We affirm the judgment of the trial court.
1. See Johnson v. State, No. 14–11–00693–CR, 2012 WL 4878803, at *1 n. 1 (Tex.App.-Houston [14th Dist.] Oct. 16, 2012, no pet. h.). As partial explanation for its decision to disregard post-argument supplemental documentation of the court costs at issue, Johnson relied upon Chambers v. State, 149 Tex.Crim. 400, 194 S.W.2d 774, 775 (Tex.Crim.App.1946), and Lamb v. State, 931 S.W.2d 611, 613 (Tex.App.-Amarillo 1996, pet. ref d), for the proposition that, because there was “no indication that this printout was ever brought to the attention of the trial judge,” such documents cannot be considered on appeal. See Johnson, 2012 WL 4878803, at *1 & nn.1, 3. We do not question that general proposition, but for the reasons explained in the main text, we find it to be inapplicable to these procedural circumstances.
2. Unlike Johnson, in this case Cardenas filed no objection to the form of the clerk's documentation of costs. See Johnson, 2012 WL 4878803, at *1 n. 1
3. FN3. See Tex.Code Crim. Proc. Ann. art. 102.005(a) (West 2011) (“A defendant convicted of an offense in a county court, a county court at law, or a district court shall pay for the services of the clerk of the court a fee of $40.”).
4. FN4. See generally id. art. 102.011 (fees for services of peace officers).
5. FN5. See Tex.Code Crim. Proc. Ann. art. 102.017(a) (“A defendant convicted of a felony offense in a district court shall pay a $5 security fee as a cost of court.”).
6. FN6. See id. art. 102.011(a)(2) (“A defendant convicted of a felony or a misdemeanor shall pay the following fees for services performed in the case by a peace officer ․ $50 for executing or processing an issued arrest warrant, capias, or capias pro fine․”). The appellate record reflects that an alias capias issued in the case on November 30, 2011.
7. FN7. See id. art. 102.011(a)(5) (“A defendant convicted of a felony or a misdemeanor shall pay the following fees for services performed in the case by a peace officer ․ $10 for taking and approving a bond and, if necessary, returning the bond to the courthouse․”). The appellate record reflects that a bond in the amount of $30,000 was approved on October 7, 2011 and filed on October 8, 2011.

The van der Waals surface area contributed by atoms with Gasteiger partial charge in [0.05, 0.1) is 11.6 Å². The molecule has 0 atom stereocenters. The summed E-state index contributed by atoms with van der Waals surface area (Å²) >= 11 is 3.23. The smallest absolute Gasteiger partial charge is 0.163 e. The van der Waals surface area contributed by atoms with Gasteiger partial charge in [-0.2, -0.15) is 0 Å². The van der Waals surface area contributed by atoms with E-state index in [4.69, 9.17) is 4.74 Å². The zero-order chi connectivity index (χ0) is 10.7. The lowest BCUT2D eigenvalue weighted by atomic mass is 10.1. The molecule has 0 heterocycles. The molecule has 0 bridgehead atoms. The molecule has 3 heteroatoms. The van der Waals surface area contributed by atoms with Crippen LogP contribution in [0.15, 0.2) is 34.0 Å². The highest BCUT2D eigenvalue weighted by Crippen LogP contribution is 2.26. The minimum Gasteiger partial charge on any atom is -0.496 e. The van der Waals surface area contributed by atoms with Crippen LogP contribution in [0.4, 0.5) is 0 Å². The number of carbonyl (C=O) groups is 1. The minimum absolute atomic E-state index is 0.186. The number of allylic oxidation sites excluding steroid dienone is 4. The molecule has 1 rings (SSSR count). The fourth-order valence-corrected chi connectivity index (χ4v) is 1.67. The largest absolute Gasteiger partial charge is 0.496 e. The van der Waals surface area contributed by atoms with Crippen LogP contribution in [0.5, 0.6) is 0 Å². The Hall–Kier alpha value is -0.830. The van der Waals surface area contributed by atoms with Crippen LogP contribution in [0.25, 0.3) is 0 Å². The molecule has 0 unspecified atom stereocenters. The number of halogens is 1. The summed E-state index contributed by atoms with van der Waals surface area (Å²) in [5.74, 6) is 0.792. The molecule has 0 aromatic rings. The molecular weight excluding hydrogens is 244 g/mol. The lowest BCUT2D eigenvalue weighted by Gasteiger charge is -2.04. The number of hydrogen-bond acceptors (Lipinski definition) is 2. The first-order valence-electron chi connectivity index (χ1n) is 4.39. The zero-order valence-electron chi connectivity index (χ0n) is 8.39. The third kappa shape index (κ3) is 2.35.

8. FN8. See id. art. 102.011(a)(6) (“A defendant convicted of a felony or a misdemeanor shall pay the following fees for services performed in the case by a peace officer ․ $5 for commitment or release․”). The appellate record reflects that a felony commitment was issued on June 16, 2011.
9. FN9. See id. art. 102.011(a)(1) (“A defendant convicted of a felony or a misdemeanor shall pay the following fees for services performed in the case by a peace officer ․ $5 for ․ making an arrest without a warrant․”). The appellate record reflects Cardenas was arrested on June 15, 2011.
10. FN10. See Tex. Loc. Gov't CodeE Ann. § 133.102(a)(1) (West Supp.2012) (entitled “Consolidated Fees on Conviction,” and providing: “A person convicted of an offense shall pay as a court cost, in addition to all other costs ․ $133 on conviction of a felony ․”); see also Tex. Gov't Code Ann. § 102.021(1) (West Supp.2012).
11. FN11. See Tex.Code Crim. Proc. Ann. art. 102.0045(a) (“A person convicted of any offense, other than an offense relating to a pedestrian or the parking of a motor vehicle, shall pay as a court cost, in addition to all other costs, a fee of $4 to be used to reimburse counties for the cost of juror services as provided by Section 61.0015, Government Code.”). The appellate record contains no indication that the charged offense of aggravated robbery related to a pedestrian or the parking of a motor vehicle.
12. FN12. See id. art. 102.005(f) (“A defendant convicted of an offense in a ․ district court shall pay a fee of $25 for records management and preservation services performed by the county as required by Chapter 203, Local Government Code.”).
13. FN13. See Tex. Loc. Gov't Code Ann.. § 133.107(a) (“A person convicted of any offense, other than an offense relating to a pedestrian or the parking of a motor vehicle, shall pay as a court cost, in addition to other costs, a fee of $2 to be used to fund indigent defense representation through the fair defense account established under Section 79.031, Government Code.”); see also supra note 11.